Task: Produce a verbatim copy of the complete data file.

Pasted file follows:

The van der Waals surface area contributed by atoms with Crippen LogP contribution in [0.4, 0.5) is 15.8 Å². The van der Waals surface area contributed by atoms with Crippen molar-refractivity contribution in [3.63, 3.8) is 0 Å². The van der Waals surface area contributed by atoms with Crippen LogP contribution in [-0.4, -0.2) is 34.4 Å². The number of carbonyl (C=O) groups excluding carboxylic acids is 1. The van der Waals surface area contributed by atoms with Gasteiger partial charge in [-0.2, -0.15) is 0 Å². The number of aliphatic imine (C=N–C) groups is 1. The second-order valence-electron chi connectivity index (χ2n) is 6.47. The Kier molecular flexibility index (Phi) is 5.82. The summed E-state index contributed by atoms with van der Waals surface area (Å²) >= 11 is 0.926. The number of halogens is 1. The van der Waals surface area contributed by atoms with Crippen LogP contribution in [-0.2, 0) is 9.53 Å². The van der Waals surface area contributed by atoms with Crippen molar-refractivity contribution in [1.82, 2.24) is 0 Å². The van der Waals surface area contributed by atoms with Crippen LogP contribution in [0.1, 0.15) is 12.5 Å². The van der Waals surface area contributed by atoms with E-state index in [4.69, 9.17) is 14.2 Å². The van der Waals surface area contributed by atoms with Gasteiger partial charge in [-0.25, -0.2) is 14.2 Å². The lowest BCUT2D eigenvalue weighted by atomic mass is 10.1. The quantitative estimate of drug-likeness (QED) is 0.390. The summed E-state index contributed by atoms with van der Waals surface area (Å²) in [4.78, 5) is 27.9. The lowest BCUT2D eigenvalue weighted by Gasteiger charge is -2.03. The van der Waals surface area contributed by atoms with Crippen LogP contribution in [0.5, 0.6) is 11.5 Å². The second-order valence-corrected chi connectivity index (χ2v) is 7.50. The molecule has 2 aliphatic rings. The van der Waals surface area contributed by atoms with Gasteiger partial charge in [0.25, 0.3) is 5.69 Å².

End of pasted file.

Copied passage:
The van der Waals surface area contributed by atoms with Crippen LogP contribution in [0.4, 0.5) is 15.8 Å². The van der Waals surface area contributed by atoms with Crippen molar-refractivity contribution in [3.63, 3.8) is 0 Å². The van der Waals surface area contributed by atoms with Crippen LogP contribution in [-0.4, -0.2) is 34.4 Å². The number of carbonyl (C=O) groups excluding carboxylic acids is 1. The van der Waals surface area contributed by atoms with Gasteiger partial charge in [-0.2, -0.15) is 0 Å². The number of aliphatic imine (C=N–C) groups is 1. The second-order valence-electron chi connectivity index (χ2n) is 6.47. The Kier molecular flexibility index (Phi) is 5.82. The summed E-state index contributed by atoms with van der Waals surface area (Å²) >= 11 is 0.926. The number of halogens is 1. The van der Waals surface area contributed by atoms with Crippen LogP contribution in [-0.2, 0) is 9.53 Å². The van der Waals surface area contributed by atoms with Crippen molar-refractivity contribution in [1.82, 2.24) is 0 Å². The van der Waals surface area contributed by atoms with Crippen LogP contribution in [0.1, 0.15) is 12.5 Å². The van der Waals surface area contributed by atoms with E-state index in [4.69, 9.17) is 14.2 Å². The van der Waals surface area contributed by atoms with Gasteiger partial charge in [-0.25, -0.2) is 14.2 Å². The lowest BCUT2D eigenvalue weighted by atomic mass is 10.1. The quantitative estimate of drug-likeness (QED) is 0.390. The summed E-state index contributed by atoms with van der Waals surface area (Å²) in [4.78, 5) is 27.9. The lowest BCUT2D eigenvalue weighted by Gasteiger charge is -2.03. The van der Waals surface area contributed by atoms with Crippen LogP contribution in [0.5, 0.6) is 11.5 Å². The second-order valence-corrected chi connectivity index (χ2v) is 7.50. The molecule has 2 aliphatic rings. The van der Waals surface area contributed by atoms with Gasteiger partial charge in [0.25, 0.3) is 5.69 Å².